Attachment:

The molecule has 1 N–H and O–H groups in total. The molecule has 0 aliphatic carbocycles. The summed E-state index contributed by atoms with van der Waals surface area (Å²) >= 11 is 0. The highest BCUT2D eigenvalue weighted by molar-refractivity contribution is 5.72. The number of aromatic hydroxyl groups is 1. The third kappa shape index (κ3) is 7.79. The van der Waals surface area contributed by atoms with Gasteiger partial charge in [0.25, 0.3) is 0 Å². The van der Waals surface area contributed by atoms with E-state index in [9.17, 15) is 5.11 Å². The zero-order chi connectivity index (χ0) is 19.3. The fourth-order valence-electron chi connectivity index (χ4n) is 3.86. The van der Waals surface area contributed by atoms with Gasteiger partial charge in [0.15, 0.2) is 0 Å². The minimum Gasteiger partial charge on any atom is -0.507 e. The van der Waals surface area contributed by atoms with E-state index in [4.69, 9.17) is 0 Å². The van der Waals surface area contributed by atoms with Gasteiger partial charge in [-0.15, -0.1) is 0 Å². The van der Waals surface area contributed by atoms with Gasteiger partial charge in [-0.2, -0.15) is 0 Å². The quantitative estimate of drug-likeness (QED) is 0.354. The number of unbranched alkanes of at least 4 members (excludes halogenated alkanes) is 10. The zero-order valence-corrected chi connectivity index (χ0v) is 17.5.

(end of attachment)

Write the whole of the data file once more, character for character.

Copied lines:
The molecule has 1 N–H and O–H groups in total. The molecule has 0 aliphatic carbocycles. The summed E-state index contributed by atoms with van der Waals surface area (Å²) >= 11 is 0. The highest BCUT2D eigenvalue weighted by molar-refractivity contribution is 5.72. The number of aromatic hydroxyl groups is 1. The third kappa shape index (κ3) is 7.79. The van der Waals surface area contributed by atoms with Gasteiger partial charge in [0.25, 0.3) is 0 Å². The van der Waals surface area contributed by atoms with E-state index in [9.17, 15) is 5.11 Å². The zero-order chi connectivity index (χ0) is 19.3. The fourth-order valence-electron chi connectivity index (χ4n) is 3.86. The van der Waals surface area contributed by atoms with Gasteiger partial charge in [0.15, 0.2) is 0 Å². The minimum Gasteiger partial charge on any atom is -0.507 e. The van der Waals surface area contributed by atoms with E-state index in [4.69, 9.17) is 0 Å². The van der Waals surface area contributed by atoms with Gasteiger partial charge in [-0.15, -0.1) is 0 Å². The van der Waals surface area contributed by atoms with Gasteiger partial charge in [-0.2, -0.15) is 0 Å². The quantitative estimate of drug-likeness (QED) is 0.354. The number of unbranched alkanes of at least 4 members (excludes halogenated alkanes) is 10. The zero-order valence-corrected chi connectivity index (χ0v) is 17.5.